Not to be defeated, the following day we flew to Bermuda where we spent the night before arising early enough Sunday to meet the ship as it glided into port.

Other than losing a day at sea and spending an unanticipated night in a hotel in Bermuda, the cruise was delightful, and we returned the following Friday without further calamities.

By midweek, my arm still hurt and the bruises had not gone away, so I decided to go to the VA for an x-ray. It was at this point the Keystone Kops and the Three Stooges began operating the asylum.

Though I have been interviewed by a VA primary care doctor, I learned that he would not be the medical person I would see on a regular basis because he was only a substitute who had been helping out due to a backlog in Charlotte.

Thus, I had never met my “real” primary care physician which automatically created confusion upon my arrival at the administration offices.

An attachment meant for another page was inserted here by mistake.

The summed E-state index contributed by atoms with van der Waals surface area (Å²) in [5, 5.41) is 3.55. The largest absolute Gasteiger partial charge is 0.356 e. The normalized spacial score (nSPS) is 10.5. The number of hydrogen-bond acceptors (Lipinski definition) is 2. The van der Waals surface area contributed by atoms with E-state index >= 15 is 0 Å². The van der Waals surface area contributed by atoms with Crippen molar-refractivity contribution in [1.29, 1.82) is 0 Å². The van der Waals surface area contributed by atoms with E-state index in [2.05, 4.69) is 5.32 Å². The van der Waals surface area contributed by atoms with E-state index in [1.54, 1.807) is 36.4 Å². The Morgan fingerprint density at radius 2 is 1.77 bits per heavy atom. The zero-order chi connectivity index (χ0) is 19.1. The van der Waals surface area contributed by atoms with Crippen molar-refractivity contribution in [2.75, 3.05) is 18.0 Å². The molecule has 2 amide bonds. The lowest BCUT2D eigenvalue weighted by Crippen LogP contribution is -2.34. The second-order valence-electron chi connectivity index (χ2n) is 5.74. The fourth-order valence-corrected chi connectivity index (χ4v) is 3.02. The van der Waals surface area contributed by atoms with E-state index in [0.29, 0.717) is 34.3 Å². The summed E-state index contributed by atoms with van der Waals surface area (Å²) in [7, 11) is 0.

Once the red-tape had been cut and I was able to meet with my doctor, he told me he didn’t think there was anything seriously wrong with my arm but I should have it x-rayed just to be sure.

Next stop, two floors down at “Imaging” where they took three pictures of my bruised right arm and shoulder. When the process was finished the attendant said, “You need to go back upstairs and see your doctor.”

Back up to the third floor.

Penny, the nurse, was surprised when she came into the waiting room. “What are you doing back here?,” she asked.

“The technician told us to come back up here after the x-rays,” I explained.

“Oh no,” said Penny, “You’re through here. You can go on home.”

As we were driving out of the VA parking lot, the phone rang. It was Penny. “You need to come back,” she said, “The doctor needs to talk to you.